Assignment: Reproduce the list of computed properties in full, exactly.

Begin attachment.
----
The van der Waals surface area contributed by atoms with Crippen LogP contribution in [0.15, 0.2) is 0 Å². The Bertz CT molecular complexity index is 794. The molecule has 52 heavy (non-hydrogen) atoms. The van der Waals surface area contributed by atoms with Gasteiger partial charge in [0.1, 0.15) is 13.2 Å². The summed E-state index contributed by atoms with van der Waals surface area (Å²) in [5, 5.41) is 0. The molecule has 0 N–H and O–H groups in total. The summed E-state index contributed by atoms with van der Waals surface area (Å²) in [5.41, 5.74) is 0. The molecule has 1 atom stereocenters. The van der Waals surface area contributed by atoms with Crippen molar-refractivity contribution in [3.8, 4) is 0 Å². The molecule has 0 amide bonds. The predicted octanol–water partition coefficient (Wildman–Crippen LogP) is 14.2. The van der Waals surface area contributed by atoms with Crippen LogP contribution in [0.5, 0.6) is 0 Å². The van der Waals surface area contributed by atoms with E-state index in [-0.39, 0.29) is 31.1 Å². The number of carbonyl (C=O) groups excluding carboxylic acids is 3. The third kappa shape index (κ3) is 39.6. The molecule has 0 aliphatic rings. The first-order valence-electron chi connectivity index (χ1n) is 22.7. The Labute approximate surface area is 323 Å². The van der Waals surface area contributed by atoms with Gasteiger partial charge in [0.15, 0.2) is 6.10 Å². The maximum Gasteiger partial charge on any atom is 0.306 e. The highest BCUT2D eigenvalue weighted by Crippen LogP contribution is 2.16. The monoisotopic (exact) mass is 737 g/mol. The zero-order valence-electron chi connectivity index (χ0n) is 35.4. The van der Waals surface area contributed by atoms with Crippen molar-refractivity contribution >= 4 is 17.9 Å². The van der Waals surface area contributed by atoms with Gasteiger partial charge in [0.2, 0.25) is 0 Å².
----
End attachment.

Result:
The van der Waals surface area contributed by atoms with Crippen LogP contribution in [0.15, 0.2) is 0 Å². The Bertz CT molecular complexity index is 794. The molecule has 52 heavy (non-hydrogen) atoms. The van der Waals surface area contributed by atoms with Gasteiger partial charge in [0.1, 0.15) is 13.2 Å². The summed E-state index contributed by atoms with van der Waals surface area (Å²) in [5, 5.41) is 0. The molecule has 0 N–H and O–H groups in total. The summed E-state index contributed by atoms with van der Waals surface area (Å²) in [5.41, 5.74) is 0. The molecule has 1 atom stereocenters. The van der Waals surface area contributed by atoms with Crippen molar-refractivity contribution in [3.8, 4) is 0 Å². The molecule has 0 amide bonds. The predicted octanol–water partition coefficient (Wildman–Crippen LogP) is 14.2. The van der Waals surface area contributed by atoms with Crippen LogP contribution in [0.5, 0.6) is 0 Å². The van der Waals surface area contributed by atoms with E-state index in [-0.39, 0.29) is 31.1 Å². The number of carbonyl (C=O) groups excluding carboxylic acids is 3. The third kappa shape index (κ3) is 39.6. The molecule has 0 aliphatic rings. The first-order valence-electron chi connectivity index (χ1n) is 22.7. The Labute approximate surface area is 323 Å². The van der Waals surface area contributed by atoms with Gasteiger partial charge in [0.15, 0.2) is 6.10 Å². The maximum Gasteiger partial charge on any atom is 0.306 e. The highest BCUT2D eigenvalue weighted by Crippen LogP contribution is 2.16. The monoisotopic (exact) mass is 737 g/mol. The zero-order valence-electron chi connectivity index (χ0n) is 35.4. The van der Waals surface area contributed by atoms with Crippen molar-refractivity contribution >= 4 is 17.9 Å². The van der Waals surface area contributed by atoms with Gasteiger partial charge in [0.2, 0.25) is 0 Å².